Calabria Restaurant and Pizzeria in Livingston, New Jersey was feeling the crunch when they were forced to shut down indoor dining and pivot to takeout only during the coronavirus pandemic. But despite their own struggles, and the worry for all of the people they employ and their families, this hub of the community has managed to donate over 4,000 meals during a time when many people are still worried about how to feed their families.
The Ottaiano family immigrated to the United States from Italy in 1977 and eventually opened up their own pizzeria, Calabria. Now, after 40 years in business, they are not only keeping their doors open but also extending their gratitude and good fortune to their community by feeding those in need, no questions asked.
In November, the restaurant posted a message on social media that astonished customers and caused them to reach out with their own offers to help.
"If you are not working/not getting a paycheck/struggling to make ends meet and run out of food or necessities...please don't let yourself or your kids go to sleep with an empty stomach," read the message from cousins Gabriella and Giuseppe, Jr. Ottaiano who now run the restaurant alongside their fathers, Dino and Giuseppe, Sr.
"When you come to Calabria's we like to make everyone feel at home," Gabriella Ottaiano said on TODAY. "And you leave with a smile. And you feel part of the family."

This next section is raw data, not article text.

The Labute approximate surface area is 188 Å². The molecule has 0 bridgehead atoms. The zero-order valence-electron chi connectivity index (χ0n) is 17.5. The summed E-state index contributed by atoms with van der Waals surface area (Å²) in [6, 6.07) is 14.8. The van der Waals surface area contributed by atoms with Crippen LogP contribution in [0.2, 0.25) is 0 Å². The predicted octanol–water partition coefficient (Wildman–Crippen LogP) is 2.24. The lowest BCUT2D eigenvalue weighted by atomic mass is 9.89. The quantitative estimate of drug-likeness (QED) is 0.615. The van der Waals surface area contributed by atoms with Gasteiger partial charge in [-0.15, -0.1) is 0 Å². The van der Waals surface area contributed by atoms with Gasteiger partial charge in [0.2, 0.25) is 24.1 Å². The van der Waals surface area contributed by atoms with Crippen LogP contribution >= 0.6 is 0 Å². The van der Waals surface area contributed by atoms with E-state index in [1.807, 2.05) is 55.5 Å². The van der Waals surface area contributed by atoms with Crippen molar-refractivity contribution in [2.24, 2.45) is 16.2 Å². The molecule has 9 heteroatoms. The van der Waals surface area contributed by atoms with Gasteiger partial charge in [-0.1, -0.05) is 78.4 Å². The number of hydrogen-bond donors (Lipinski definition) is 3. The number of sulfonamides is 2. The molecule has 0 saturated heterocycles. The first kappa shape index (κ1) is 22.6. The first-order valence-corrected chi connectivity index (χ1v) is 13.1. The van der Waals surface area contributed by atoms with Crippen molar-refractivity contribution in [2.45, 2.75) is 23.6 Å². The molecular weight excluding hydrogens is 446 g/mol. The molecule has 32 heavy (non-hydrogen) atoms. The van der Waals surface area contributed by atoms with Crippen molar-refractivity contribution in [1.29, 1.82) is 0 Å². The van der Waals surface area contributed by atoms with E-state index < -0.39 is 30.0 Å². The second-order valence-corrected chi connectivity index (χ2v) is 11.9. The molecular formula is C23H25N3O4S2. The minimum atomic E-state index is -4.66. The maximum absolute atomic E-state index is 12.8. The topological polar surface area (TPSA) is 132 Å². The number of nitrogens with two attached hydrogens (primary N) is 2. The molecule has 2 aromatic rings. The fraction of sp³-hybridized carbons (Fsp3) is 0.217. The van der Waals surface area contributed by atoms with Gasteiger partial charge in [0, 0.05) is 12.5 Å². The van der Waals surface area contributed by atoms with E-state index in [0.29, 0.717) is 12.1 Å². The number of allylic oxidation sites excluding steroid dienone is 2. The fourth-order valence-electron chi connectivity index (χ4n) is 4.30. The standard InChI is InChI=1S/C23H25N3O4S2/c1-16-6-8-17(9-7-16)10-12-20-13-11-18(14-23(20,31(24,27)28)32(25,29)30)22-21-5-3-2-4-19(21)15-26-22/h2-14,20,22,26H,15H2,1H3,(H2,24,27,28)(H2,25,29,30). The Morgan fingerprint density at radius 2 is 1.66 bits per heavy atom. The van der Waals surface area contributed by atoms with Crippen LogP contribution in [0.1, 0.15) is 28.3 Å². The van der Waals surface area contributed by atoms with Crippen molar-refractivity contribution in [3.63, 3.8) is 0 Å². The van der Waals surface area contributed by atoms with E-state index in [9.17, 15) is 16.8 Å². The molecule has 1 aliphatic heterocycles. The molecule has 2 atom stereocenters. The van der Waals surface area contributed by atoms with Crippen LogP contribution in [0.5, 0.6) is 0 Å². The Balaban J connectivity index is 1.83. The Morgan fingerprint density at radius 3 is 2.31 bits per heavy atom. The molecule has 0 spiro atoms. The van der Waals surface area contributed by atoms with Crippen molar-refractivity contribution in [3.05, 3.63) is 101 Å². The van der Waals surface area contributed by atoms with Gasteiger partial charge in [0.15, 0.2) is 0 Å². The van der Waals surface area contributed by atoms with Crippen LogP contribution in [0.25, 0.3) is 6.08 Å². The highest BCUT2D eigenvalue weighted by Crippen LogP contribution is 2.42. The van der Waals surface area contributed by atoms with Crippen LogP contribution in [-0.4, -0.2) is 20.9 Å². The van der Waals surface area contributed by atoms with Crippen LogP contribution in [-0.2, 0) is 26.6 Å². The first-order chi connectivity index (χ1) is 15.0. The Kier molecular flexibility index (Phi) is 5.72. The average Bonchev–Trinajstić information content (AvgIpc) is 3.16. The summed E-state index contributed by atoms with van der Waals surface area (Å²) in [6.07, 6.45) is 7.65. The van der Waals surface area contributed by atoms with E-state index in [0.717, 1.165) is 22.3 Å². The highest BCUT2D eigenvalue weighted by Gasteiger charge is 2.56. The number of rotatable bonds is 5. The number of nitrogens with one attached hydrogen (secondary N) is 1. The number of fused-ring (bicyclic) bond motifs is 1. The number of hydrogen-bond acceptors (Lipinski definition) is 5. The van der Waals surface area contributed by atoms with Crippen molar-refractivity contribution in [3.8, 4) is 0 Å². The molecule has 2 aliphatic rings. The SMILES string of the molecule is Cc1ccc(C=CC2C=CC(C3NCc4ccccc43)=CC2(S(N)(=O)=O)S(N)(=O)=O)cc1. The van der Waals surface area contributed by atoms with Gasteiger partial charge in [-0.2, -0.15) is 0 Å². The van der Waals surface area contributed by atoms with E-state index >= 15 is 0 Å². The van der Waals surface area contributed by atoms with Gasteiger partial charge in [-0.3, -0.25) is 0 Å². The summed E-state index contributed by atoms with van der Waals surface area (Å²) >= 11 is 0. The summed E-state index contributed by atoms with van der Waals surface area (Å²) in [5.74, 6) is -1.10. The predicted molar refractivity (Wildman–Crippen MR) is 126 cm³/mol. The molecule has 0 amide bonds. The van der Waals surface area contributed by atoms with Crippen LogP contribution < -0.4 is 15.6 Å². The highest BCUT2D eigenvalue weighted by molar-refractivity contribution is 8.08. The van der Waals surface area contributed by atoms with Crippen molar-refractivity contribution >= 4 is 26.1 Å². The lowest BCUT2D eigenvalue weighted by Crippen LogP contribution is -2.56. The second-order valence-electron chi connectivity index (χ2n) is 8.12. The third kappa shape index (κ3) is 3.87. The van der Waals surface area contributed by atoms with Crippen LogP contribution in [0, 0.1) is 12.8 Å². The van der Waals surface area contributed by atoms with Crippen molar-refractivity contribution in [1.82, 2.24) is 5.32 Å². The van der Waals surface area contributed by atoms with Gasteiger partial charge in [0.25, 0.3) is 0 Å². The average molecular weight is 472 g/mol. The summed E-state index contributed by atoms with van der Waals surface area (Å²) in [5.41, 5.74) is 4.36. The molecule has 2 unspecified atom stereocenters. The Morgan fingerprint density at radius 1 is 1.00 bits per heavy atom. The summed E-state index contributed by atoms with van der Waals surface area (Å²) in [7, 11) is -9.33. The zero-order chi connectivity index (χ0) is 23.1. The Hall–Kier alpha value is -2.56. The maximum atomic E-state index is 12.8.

"In Italy, my grandfather used to be in the food market," she said, explaining the family's history. "So you sell fruits and vegetables and stuff. And then they came here. And they started a pizzeria."
Ottaiano got married one year ago, but COVID-19 put her plans to honeymoon in Italy on hold — she was told at the end of the night at her wedding that her flights were canceled. A week later, the family was forced to close their dining room. They pivoted and managed to stay afloat by selling takeout family meals — for $39.99 the meals can feed six people.
She was worried not just for her family's business, but for her 40 employees who rely on the restaurant.
"Forty employees, and they all have kids, they all have families," she said. "So it's you're not just fighting for yourself, you're fighting for everybody else. You know, it's scary."
The family meals they sold kept their own restaurant family going. But that wasn't enough. The cousins knew they also needed to make their community a priority and that it was their time to step up.
"If you need help, if you need anything, any food, don't go to sleep without feeding your family, your kids," said Ottaiano. "It's our time to give back," she said, speaking about the restaurant's 40 years of success. "And we're here. You don't need to say anything. If you're embarrassed, we'll deliver it."
Since they put out the word in November, the restaurant has donated over 4,000 meals to people in need. The Apostles House, a shelter for women and children in New Jersey, was especially grateful for the warmth of their good meals and the knowledge that their neighbors had their backs.
"People are having to decide whether they should spend their money on the rent or to put food on the table and so we are grateful that they're responding," Tashea Carless, development director at The Apostles House told TODAY, saying how much the children there have loved the delicious pizza.
Ottaiano knows how much good food and a neighbor's helping hand can mean when things are tough.
"That's the bottom line," she said. "What we're here to do is just putting a smile on people's face during this difficult time."